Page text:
COVID-19 pandemic has affected every country in the world. Many people who develop a COVID-19 infection have minor symptoms and do well and recover fully. However there are a small number of people who become very ill and may need assistance with breathing and have to be nursed in intensive care. Countries vary in the extent to which health facilities are available but even in highly resourced countries a major concern is whether health services will be able to cope.
IPWSO Covid survey
Professor Tony Holland and the Clinical and Scientific Advisory Board conducted a study into the effects of the COVID-19 infection on people with PWS. The results were analysed and written up by Dr Joyce Whittington at the University of Cambridge.
The paper was published in the Orphanet Journal of Rare Diseases and is available to read online.
Rights of people with disabilities in the COVID-19 pandemic
The link below sets out the responsibility of all countries to continue to ensure that people with disabilities receive the treatment they need and have access to care and treatment if they become unwell with COVID-19. Translations are available in Chinese, French, Russian and Spanish.
The United Nations Human Rights, Office of the High Commissioner: Joint Statement: Persons with Disabilities and COVID-19 by the Chair of the United Nations Committee on the Rights of Persons with Disabilities, on behalf of the Committee on the Rights of Persons with Disabilities and the Special Envoy of the United Nations Secretary-General on Disability and Accessibility.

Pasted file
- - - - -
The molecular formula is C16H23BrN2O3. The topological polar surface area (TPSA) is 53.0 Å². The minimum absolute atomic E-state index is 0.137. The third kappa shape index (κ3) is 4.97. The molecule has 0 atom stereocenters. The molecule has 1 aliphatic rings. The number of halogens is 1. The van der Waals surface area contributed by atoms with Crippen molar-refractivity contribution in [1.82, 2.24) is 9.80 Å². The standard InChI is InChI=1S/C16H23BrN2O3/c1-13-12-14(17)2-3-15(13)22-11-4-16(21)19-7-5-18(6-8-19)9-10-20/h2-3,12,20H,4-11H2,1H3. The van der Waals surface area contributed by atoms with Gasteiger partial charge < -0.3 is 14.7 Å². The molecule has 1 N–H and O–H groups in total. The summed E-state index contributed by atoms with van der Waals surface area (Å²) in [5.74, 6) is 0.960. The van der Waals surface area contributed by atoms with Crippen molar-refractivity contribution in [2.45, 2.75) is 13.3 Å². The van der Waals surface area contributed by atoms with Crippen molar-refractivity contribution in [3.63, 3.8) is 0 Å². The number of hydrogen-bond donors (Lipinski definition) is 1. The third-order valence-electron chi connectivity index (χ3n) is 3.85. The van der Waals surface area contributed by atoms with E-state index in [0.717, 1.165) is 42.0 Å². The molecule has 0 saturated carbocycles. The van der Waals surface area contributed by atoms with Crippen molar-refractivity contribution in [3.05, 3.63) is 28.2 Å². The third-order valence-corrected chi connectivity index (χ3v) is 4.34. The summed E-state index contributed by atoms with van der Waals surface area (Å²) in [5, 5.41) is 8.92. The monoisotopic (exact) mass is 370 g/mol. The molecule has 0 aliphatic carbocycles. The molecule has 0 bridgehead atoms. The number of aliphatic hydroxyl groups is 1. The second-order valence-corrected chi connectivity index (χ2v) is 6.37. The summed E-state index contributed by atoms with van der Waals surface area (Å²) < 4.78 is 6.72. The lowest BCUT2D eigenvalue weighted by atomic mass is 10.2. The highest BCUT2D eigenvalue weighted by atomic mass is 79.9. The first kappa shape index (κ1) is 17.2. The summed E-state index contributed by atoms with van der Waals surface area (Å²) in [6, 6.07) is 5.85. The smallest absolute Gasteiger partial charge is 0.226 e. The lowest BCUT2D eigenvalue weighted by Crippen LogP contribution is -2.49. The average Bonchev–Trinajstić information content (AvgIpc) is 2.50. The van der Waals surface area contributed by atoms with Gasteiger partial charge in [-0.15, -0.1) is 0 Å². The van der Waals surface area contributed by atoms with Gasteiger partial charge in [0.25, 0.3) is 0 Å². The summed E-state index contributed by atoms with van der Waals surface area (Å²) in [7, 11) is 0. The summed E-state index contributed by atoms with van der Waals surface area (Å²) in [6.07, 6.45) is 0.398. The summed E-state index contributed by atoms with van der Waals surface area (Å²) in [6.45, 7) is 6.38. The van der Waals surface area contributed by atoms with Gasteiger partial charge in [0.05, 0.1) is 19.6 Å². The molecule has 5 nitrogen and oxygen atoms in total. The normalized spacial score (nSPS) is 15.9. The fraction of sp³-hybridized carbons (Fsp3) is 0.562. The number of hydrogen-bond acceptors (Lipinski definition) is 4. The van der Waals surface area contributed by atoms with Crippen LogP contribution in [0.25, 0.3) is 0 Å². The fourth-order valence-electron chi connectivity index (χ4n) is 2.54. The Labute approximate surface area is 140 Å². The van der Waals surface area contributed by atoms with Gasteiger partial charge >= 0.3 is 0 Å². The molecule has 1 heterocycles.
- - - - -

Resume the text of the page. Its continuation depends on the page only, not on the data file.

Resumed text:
Guidance on COVID-19 and PWS
- People with PWS and COVID-19 immunisation: IPWSO COVID immunisation statement December 2020
- German translation: Stellungnahme des Clinical and Scientific Advisory Board (CSAB) der IPWSO zu Menschen mit PWS und COVID-19 Immunisierung
- IPWSO guidance on Discussing COVID-19 and hospital care with a person with PWS.
- In the context of COVID-19, IPWSO has been asked for advice about whether children with PWS should return to schools as soon as they re-open or whether they and their families should continue to stay at home for longer than others. Our advice is summarised here.
- IPWSO guidance on supporting a person with PWS during COVID-19: a guide for families and carers written by our Famcare Board, 22 April 2020.
- Unterstützung von Menschen mit dem Prader-Willi-Syndrom während der Corona-Pandemie. Ein Leitfaden für Familien und Betreuer von Menschen mit PWS – kindly translated by Prader-Willi-Syndrom Vereinigung Deutschland e.V.
- Prader Willi syndrome and strategies for coping with COVID-19, tips for Parents written by Dr Claire Crowe, Senior Clinical Psychologist at the PWS Service, CHI Tallaght at Tallaght University Hospital, Dublin (reproduced here with permission)
- IPWSO statement on COVID-19 (last updated 18 March 2020)
- Spanish translation: Pautas para manejo preventivo Coronavirus
- German translation: Coronavirus Erkrankung 2019 (COVID-19) Erklärung an die Mitglieder
- Guidance from the Prader Willi France: Le Centre de Référence du SPW et Prader Willi France: Informations du centre de référence sur le coronavirus (updated 16 March 2020)
General guidance and statements of interest:
Statement from Rare Diseases International on the international response to COVID-19 and the importance of keeping the needs of people with rare diseases high on the agenda.
- COVID-19 and Rare Diseases: EURORDIS provides very useful on-going information on COVID-19 including a summary of some of the recent scientific developments.
- Special Envoy of the United Nations Secretary-General on Disability and Accessibility, Joint Statement: Mental Health of Persons with Disabilities during the COVID-19 pandemic.
- The World Health Organisation has provided a lot of guidance to the public.